I take it the implicit answer is that you’d log arbitrary keys in a reusable package. Let’s agree to disagree here.
And I’m not sold even at the application-level to map all possible logging situations to some fields, without a message. I think in the end you’ll end up having either too many keys or you’ll force-fit some situations in ambiguous existing keys, both unenviable alternatives to a message. I do believe a message is useful even in structured logging.
Sorry I wasn’t more explicit. Please read https://github.com/go-kit/kit/issues/42 for my detailed opinions on that topic. In that thread from last year I agree with your suggestion that libraries that do make the choice to log things should allow the application to inject a minimal logging implementation. Whether that is via a function or an interface isn’t that important because either can be easily adapted to the other if needed. But I agree with @NateFinch that widely reusable packages should not log anything. I think a case can be made for closed source libraries to do some logging, but I avoid it in general.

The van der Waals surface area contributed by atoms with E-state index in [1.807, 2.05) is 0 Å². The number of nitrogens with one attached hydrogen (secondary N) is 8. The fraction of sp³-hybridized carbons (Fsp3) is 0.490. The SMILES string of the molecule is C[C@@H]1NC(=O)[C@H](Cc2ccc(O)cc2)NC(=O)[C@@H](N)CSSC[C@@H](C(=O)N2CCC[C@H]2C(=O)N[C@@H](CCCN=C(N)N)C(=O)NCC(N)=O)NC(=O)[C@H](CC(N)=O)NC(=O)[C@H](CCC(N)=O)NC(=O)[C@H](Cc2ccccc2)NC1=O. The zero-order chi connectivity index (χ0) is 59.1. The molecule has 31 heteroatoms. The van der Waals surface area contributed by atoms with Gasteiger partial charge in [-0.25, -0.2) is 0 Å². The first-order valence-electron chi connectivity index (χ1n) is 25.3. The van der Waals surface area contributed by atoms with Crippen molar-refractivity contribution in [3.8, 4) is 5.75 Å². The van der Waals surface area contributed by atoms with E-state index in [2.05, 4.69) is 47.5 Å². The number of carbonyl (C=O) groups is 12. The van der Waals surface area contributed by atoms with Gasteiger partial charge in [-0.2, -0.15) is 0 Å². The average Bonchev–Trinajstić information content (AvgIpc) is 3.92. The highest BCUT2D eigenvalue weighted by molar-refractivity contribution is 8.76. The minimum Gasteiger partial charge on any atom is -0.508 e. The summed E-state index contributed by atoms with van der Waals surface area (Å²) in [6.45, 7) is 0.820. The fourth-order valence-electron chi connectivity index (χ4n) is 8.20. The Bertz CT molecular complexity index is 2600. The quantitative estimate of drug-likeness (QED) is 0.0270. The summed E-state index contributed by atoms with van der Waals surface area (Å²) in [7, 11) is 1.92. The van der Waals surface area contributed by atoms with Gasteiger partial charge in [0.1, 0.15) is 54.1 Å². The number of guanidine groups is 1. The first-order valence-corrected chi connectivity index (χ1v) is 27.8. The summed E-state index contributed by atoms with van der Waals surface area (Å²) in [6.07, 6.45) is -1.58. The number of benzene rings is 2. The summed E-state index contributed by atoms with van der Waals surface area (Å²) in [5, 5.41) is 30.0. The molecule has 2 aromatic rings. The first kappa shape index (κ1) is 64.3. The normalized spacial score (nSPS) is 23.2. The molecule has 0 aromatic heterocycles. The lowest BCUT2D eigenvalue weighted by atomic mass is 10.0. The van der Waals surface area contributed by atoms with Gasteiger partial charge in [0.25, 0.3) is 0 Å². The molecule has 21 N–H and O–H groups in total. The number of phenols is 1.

As for structured vs.
Printf-style, I agree to disagree. I recognize this is a stylistic choice and there are different opinions about it. I also think it depends on the use case for logging, which is fine. I think that accepting these differences strengthens the argument that logging is an application concern and that is the basis upon which I believe that libraries should not do logging. Applications define the use case, libraries get reused across use cases.
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